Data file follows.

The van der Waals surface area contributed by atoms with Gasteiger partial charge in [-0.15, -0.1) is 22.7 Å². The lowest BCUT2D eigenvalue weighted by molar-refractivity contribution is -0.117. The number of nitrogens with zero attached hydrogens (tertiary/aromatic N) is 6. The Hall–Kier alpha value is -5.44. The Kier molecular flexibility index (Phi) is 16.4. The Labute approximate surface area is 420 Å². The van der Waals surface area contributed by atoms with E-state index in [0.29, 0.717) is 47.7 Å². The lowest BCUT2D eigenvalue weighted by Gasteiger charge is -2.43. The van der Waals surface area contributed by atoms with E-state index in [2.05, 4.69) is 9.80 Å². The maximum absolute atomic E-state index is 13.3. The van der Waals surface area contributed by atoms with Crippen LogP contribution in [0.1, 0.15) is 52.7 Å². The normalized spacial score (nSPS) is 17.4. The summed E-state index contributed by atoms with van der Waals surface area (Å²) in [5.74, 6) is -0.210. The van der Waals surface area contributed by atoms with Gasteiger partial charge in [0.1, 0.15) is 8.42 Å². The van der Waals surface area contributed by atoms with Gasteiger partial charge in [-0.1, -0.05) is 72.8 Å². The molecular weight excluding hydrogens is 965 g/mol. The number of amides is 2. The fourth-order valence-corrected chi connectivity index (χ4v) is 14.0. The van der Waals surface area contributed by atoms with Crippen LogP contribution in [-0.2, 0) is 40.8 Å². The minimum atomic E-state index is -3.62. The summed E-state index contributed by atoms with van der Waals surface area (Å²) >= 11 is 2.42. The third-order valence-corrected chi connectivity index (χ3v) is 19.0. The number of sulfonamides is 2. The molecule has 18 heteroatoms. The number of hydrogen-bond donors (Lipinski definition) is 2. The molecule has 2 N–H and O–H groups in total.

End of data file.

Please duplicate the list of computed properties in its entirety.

The van der Waals surface area contributed by atoms with Gasteiger partial charge in [-0.15, -0.1) is 22.7 Å². The lowest BCUT2D eigenvalue weighted by molar-refractivity contribution is -0.117. The number of nitrogens with zero attached hydrogens (tertiary/aromatic N) is 6. The Hall–Kier alpha value is -5.44. The Kier molecular flexibility index (Phi) is 16.4. The Labute approximate surface area is 420 Å². The van der Waals surface area contributed by atoms with E-state index in [0.29, 0.717) is 47.7 Å². The lowest BCUT2D eigenvalue weighted by Gasteiger charge is -2.43. The van der Waals surface area contributed by atoms with E-state index in [2.05, 4.69) is 9.80 Å². The maximum absolute atomic E-state index is 13.3. The van der Waals surface area contributed by atoms with Crippen LogP contribution in [0.1, 0.15) is 52.7 Å². The normalized spacial score (nSPS) is 17.4. The summed E-state index contributed by atoms with van der Waals surface area (Å²) in [5.74, 6) is -0.210. The van der Waals surface area contributed by atoms with Gasteiger partial charge in [0.1, 0.15) is 8.42 Å². The van der Waals surface area contributed by atoms with Gasteiger partial charge in [-0.1, -0.05) is 72.8 Å². The molecular weight excluding hydrogens is 965 g/mol. The number of amides is 2. The fourth-order valence-corrected chi connectivity index (χ4v) is 14.0. The van der Waals surface area contributed by atoms with Crippen LogP contribution in [-0.2, 0) is 40.8 Å². The minimum atomic E-state index is -3.62. The summed E-state index contributed by atoms with van der Waals surface area (Å²) >= 11 is 2.42. The third-order valence-corrected chi connectivity index (χ3v) is 19.0. The number of sulfonamides is 2. The molecule has 18 heteroatoms. The number of hydrogen-bond donors (Lipinski definition) is 2. The molecule has 2 N–H and O–H groups in total.